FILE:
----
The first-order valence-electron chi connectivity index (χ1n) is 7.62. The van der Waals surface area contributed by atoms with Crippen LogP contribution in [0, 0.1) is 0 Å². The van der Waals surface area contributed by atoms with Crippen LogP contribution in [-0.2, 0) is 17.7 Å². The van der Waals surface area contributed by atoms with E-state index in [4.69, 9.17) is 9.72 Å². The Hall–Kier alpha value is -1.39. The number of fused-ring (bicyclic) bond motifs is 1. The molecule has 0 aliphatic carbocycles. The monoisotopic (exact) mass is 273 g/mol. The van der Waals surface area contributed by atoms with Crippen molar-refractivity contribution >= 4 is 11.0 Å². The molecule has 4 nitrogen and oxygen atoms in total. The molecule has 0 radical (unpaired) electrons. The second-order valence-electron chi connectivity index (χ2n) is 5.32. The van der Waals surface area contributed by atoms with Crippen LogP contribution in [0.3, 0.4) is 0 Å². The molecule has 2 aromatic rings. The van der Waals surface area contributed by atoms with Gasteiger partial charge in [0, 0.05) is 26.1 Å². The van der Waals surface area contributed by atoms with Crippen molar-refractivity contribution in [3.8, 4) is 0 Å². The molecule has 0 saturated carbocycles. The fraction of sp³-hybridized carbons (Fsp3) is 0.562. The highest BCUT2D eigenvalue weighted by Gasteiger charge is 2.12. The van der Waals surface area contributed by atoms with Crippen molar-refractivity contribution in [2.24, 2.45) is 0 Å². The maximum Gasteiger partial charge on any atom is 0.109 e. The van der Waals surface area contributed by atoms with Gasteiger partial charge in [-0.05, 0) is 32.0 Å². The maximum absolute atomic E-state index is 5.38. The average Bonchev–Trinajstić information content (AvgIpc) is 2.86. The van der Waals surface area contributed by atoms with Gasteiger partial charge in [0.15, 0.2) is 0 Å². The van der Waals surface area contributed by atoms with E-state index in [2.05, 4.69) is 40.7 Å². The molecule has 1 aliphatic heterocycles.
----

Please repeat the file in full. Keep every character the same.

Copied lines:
The first-order valence-electron chi connectivity index (χ1n) is 7.62. The van der Waals surface area contributed by atoms with Crippen LogP contribution in [0, 0.1) is 0 Å². The van der Waals surface area contributed by atoms with Crippen LogP contribution in [-0.2, 0) is 17.7 Å². The van der Waals surface area contributed by atoms with E-state index in [4.69, 9.17) is 9.72 Å². The Hall–Kier alpha value is -1.39. The number of fused-ring (bicyclic) bond motifs is 1. The molecule has 0 aliphatic carbocycles. The monoisotopic (exact) mass is 273 g/mol. The van der Waals surface area contributed by atoms with Crippen molar-refractivity contribution >= 4 is 11.0 Å². The molecule has 4 nitrogen and oxygen atoms in total. The molecule has 0 radical (unpaired) electrons. The second-order valence-electron chi connectivity index (χ2n) is 5.32. The van der Waals surface area contributed by atoms with Crippen LogP contribution in [0.3, 0.4) is 0 Å². The molecule has 2 aromatic rings. The van der Waals surface area contributed by atoms with Gasteiger partial charge in [0, 0.05) is 26.1 Å². The van der Waals surface area contributed by atoms with Crippen molar-refractivity contribution in [3.8, 4) is 0 Å². The molecule has 0 saturated carbocycles. The fraction of sp³-hybridized carbons (Fsp3) is 0.562. The highest BCUT2D eigenvalue weighted by Gasteiger charge is 2.12. The van der Waals surface area contributed by atoms with Crippen molar-refractivity contribution in [2.24, 2.45) is 0 Å². The maximum Gasteiger partial charge on any atom is 0.109 e. The van der Waals surface area contributed by atoms with Gasteiger partial charge in [-0.05, 0) is 32.0 Å². The maximum absolute atomic E-state index is 5.38. The average Bonchev–Trinajstić information content (AvgIpc) is 2.86. The van der Waals surface area contributed by atoms with Gasteiger partial charge in [0.15, 0.2) is 0 Å². The van der Waals surface area contributed by atoms with E-state index in [2.05, 4.69) is 40.7 Å². The molecule has 1 aliphatic heterocycles.